While the incredible faux city dreamed up by graphic designers did not greet me upon arrival, Tampere does offer some pretty impressive glass buildings. Here are some examples I’ve found in my wanderings—and I’m sure there are more. (Oh, and for those of you who have wondered about the unicyclist on the graphic—I have yet to see any on the streets—though one was pedaling around the conference hall on opening day.)

-The GPD organizers couldn’t have gotten closer to their designer’s image of a glass Oz as they did with the choice of Tampere Hall for the conference venue. With several glass-walled and roofed atriums, countless skylights, double façades, a channel glass wall and numerous examples of artfully used interior glazing, the concert hall is by far the glass Mecca of Tampere.












- Right down the street is the University of Tampere, where the GPD workshops were held on June 14. Pictured below are two of several remarkable uses of glass—the five story entry and stair well, with glass railings, and the three-story glass bridge that swoops out at least another 30 feet beyond the frame to create an interesting roof skylight.














- To the west—conveniently on my walk to the hotel—are two malls, both with glass roofs. The Tullintori Center features an arched glass roof that extends the length of the mall, and the KoskiKeskus complex features three sloped glazed rooftops over its main entrances.














- While this last image of the Orthodox Church doesn’t include a lot of glass, I thought you all might want a look at one of Tampere’s most famous sites. (Note, also that this was taken at about 8:30, with the sun still high above the horizon).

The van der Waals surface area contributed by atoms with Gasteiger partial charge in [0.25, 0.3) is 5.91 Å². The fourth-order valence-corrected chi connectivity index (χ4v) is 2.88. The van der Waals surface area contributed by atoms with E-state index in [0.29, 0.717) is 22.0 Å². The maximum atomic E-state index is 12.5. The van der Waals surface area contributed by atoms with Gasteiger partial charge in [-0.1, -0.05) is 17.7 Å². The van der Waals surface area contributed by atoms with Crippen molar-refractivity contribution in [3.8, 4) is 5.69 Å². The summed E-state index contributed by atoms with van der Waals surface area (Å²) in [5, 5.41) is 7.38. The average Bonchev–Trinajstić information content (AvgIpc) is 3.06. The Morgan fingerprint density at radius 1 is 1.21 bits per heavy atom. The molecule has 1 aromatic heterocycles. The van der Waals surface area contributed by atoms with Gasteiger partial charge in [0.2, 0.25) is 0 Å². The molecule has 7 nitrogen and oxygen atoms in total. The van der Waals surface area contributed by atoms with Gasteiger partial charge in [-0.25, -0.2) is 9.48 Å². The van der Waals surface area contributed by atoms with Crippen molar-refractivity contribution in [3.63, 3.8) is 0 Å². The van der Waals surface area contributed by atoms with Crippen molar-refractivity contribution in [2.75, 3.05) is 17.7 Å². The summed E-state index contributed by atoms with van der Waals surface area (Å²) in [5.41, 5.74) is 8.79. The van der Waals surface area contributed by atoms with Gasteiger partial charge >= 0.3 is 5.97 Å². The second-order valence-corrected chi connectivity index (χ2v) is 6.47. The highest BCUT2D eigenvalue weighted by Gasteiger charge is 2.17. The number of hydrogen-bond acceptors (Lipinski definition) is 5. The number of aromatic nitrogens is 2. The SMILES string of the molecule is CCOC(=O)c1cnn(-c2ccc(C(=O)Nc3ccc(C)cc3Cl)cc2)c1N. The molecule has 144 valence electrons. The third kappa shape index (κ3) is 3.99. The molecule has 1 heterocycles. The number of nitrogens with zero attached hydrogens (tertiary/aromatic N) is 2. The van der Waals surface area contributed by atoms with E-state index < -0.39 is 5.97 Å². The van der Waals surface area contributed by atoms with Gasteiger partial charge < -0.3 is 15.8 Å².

Saturday, June 16, 2007

—By Matt Slovick, editor-in-chief, Glass Magazine


This is my third day in Finland, and I've yet to see darkness.

After attending GPD sessions and writing in the press room last night, I made a stop at the welcome reception in the large tent outside of Tampere Hall and then headed to my hotel.

Cumulus Koskikatu is a 15-minute walk, and I realized it was nearing 11 at night—make that 11 p.m.—and it was still light. Sunset was 11:10, and the sun rose at 3:42 this morning. The sun will set at 11:12 this evening.

The non-session related events have experienced a few snafus. The welcome reception continued well past 10:30, when the Hall was closed. That means some attendees had to look for restroom alternatives. I had left my laptop in a locker outside the press room. I held up my key, and someone did allow me to pick up my belongings. And today, the luncheon ran out of food. However, the organizers quickly informed those of us who missed the meal that we could eat in a restaurant on the second floor of the Hall free of charge. Minor glitches in an otherwise smooth-operating event.

Even with the few issues, I've gotten a lot out of the conferences so far, including a complimentary messenger bag. The GPD bags are a glossy, shiny red and look like the bags used by pizza deliverers. They are kept closed by Velcro, and you keep hearing that distinctive sound as people open them up during the presentations. Today, when attendees were leaving the Hall to go to the tent, it looked like hundreds of pizza delivery people leaving at the same time.
Friday, June 15, 2007
—By Katy Devlin, e-Newsletter editor, e-glass weekly